Information about the Bird Chestnut-breasted Mannikin
The chestnut-breasted mannikin (Lonchura castaneothorax), also known as the chestnut-breasted munia or bully bird (in Australia), is a small brown-backed munia with a black face and greyish crown and nape. It has a broad ferruginous breast bar above a white belly. The species is found in Australia, New Caledonia, Indonesia, and Papua New Guinea. This species has also been introduced to French Polynesia and France.
The chestnut-breasted mannikin has a total of six subspecies and seven forms. The subspecies are as follows:
L. castaneothorax occurs in Tahiti. Apparently, it is descended from L. c. castaneothorax. They are distinguished today by having paler underparts and by the scalloping of the nape extended onto the mantle.
In Australia, the chestnut-breasted mannikin is known as a bird of reed beds and rank grasses bordering rivers, in swamp, in grassy country, and mangroves. It is commonly found in cane fields and cereal crops. In dry seasons, it is seen in arid country but always near water. It is also found in grassy woodland.
John Gould wrote of it (quoted in Cayley 1932):
In New Guinea, the chestnut-breasted mannikin is a bird of drier areas and does not usually seen in jungle roads and clearings where other munias such as grey-headed mannikin are found.
In French Polynesia, it is well established as an introduced species, and its habits have developed somewhat differently, indicating the adaptability of the species. It is widespread on the bracken-covered hill slopes, in pastures and gardens (it is not a garden bird in Australia), on cultivated land and wasteland, in forest ecotones and coconut plantations (Lever 1989).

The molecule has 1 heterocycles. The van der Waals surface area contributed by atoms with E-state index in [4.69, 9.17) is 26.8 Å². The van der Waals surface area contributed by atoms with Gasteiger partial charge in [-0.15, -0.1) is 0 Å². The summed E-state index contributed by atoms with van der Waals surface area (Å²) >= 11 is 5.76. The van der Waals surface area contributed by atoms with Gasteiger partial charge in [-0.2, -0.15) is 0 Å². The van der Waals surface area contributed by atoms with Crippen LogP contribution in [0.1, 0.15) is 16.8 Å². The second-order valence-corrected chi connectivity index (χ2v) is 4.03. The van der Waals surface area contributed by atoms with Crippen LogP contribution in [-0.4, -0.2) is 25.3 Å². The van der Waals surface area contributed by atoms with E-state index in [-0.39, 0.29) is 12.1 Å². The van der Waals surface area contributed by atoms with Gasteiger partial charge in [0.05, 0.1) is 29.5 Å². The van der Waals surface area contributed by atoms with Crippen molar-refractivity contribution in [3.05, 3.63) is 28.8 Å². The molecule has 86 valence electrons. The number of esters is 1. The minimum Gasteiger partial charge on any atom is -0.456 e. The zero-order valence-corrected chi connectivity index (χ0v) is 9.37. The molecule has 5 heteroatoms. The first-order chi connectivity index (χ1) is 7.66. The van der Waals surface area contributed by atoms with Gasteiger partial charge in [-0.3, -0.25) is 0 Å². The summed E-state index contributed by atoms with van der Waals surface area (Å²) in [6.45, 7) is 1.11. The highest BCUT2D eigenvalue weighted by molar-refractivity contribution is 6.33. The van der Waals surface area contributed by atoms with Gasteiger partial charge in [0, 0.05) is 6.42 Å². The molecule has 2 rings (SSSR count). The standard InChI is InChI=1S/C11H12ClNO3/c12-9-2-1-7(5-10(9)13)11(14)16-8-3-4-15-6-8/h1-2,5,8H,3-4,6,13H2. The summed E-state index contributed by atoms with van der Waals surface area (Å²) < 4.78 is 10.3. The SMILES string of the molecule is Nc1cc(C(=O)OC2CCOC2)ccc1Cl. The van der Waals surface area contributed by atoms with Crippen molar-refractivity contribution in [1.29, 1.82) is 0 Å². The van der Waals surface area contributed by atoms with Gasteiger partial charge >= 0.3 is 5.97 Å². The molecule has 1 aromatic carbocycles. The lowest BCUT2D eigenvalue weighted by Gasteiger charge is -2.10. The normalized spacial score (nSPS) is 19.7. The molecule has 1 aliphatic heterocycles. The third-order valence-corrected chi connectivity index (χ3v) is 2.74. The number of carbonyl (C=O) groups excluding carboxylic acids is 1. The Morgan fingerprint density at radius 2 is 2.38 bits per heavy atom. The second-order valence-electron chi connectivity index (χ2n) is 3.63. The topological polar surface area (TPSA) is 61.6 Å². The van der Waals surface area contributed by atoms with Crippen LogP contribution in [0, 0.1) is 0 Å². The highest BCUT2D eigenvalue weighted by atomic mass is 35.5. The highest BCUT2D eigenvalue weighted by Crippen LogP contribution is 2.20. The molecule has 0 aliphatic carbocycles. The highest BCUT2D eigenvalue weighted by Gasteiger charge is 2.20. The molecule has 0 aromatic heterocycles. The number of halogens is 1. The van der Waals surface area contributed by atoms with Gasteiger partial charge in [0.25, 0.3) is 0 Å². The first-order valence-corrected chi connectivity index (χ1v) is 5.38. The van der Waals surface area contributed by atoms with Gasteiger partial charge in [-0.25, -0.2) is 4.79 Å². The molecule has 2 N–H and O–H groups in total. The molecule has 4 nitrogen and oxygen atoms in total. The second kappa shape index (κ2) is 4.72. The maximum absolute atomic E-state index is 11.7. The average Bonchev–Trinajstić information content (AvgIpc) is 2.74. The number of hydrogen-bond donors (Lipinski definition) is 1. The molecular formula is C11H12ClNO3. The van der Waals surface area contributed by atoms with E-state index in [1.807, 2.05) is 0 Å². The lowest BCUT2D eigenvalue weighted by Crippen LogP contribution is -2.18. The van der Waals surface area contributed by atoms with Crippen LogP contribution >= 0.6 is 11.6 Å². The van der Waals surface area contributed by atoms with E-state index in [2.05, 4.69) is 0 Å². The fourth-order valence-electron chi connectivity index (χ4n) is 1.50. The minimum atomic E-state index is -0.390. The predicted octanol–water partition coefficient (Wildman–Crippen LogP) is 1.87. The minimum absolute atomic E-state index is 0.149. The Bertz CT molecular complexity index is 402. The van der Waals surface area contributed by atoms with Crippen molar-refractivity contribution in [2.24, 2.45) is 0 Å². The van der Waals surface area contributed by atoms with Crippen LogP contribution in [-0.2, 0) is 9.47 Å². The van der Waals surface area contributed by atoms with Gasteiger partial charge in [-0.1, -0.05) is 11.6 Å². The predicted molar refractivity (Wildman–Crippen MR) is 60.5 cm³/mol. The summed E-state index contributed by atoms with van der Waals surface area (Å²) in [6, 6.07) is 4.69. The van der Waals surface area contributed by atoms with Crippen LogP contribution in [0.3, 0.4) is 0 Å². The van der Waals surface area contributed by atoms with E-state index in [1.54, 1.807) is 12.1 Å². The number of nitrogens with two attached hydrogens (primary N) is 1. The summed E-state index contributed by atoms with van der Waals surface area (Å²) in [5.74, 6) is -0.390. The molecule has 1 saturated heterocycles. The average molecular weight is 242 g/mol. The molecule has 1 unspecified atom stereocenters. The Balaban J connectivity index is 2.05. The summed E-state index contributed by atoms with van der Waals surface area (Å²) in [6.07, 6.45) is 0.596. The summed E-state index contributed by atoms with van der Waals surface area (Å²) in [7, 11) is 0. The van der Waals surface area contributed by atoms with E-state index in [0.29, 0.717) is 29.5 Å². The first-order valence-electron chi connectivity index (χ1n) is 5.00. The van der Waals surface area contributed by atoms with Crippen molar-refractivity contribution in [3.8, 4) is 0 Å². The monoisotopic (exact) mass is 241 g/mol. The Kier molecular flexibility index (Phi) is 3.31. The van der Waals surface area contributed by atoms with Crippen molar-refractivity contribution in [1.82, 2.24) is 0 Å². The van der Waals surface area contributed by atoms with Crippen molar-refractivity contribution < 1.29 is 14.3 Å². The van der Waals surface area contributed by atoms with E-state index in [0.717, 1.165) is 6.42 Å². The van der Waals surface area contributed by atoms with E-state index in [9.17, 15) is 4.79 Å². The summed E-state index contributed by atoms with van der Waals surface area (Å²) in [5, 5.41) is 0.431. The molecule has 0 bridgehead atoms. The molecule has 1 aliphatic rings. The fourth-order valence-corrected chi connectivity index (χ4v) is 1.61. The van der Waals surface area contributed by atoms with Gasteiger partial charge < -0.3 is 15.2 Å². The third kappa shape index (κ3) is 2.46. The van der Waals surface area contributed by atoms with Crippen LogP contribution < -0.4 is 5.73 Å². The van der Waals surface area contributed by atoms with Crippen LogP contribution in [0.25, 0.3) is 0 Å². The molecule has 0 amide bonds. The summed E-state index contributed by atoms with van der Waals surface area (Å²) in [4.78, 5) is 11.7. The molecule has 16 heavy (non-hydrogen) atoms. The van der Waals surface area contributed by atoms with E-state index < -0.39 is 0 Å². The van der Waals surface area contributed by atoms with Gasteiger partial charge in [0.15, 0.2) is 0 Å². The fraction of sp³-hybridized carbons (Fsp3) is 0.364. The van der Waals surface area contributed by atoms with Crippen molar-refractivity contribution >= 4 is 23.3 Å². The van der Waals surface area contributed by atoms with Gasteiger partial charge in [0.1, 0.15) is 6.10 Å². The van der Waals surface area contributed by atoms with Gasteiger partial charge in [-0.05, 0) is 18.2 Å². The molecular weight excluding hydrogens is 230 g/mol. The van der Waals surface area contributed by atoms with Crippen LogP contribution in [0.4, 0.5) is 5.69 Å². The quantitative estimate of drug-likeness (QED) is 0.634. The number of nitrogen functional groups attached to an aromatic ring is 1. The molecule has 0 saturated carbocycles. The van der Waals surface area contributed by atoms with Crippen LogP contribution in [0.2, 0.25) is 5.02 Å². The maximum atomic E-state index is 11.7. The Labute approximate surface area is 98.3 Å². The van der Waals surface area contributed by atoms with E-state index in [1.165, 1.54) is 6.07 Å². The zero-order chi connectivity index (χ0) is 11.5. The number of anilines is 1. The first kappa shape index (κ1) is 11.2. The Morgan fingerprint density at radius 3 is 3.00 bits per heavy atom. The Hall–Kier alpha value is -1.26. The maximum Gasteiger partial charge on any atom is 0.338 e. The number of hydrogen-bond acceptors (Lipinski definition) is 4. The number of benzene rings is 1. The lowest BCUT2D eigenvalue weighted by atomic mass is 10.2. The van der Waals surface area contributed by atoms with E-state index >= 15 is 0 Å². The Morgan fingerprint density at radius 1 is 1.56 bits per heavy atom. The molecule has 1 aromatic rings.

In Australia, during the breeding season chestnut-breasted mannikins are mostly seen in pairs, but in late autumn and winter months it congregates in large flocks, at times eating seeds of cereal crops.
Chestnut-breasted mannikin is a highly sociable species, flocking in large number outside the breeding season. Breeding birds will join groups or flocks when foraging.
It has a distinct liking for barley seed and thus the local people give it a name "barley bird". The species is also fond of paspalum grass Paspalum longifolium, bullrush millet Pennisetum typhoides and Sorghum species. It has also been recorded that it feeds on feral millet Pannicum maximum and wild sugar cane Saccharum robustum in Papua New Guinea (Bapista 1990).
Origin and phylogeny has been obtained by Antonio Arnaiz-Villena et al. Estrildinae may have originated in India and dispersed thereafter (towards Africa and Pacific Ocean habitats).
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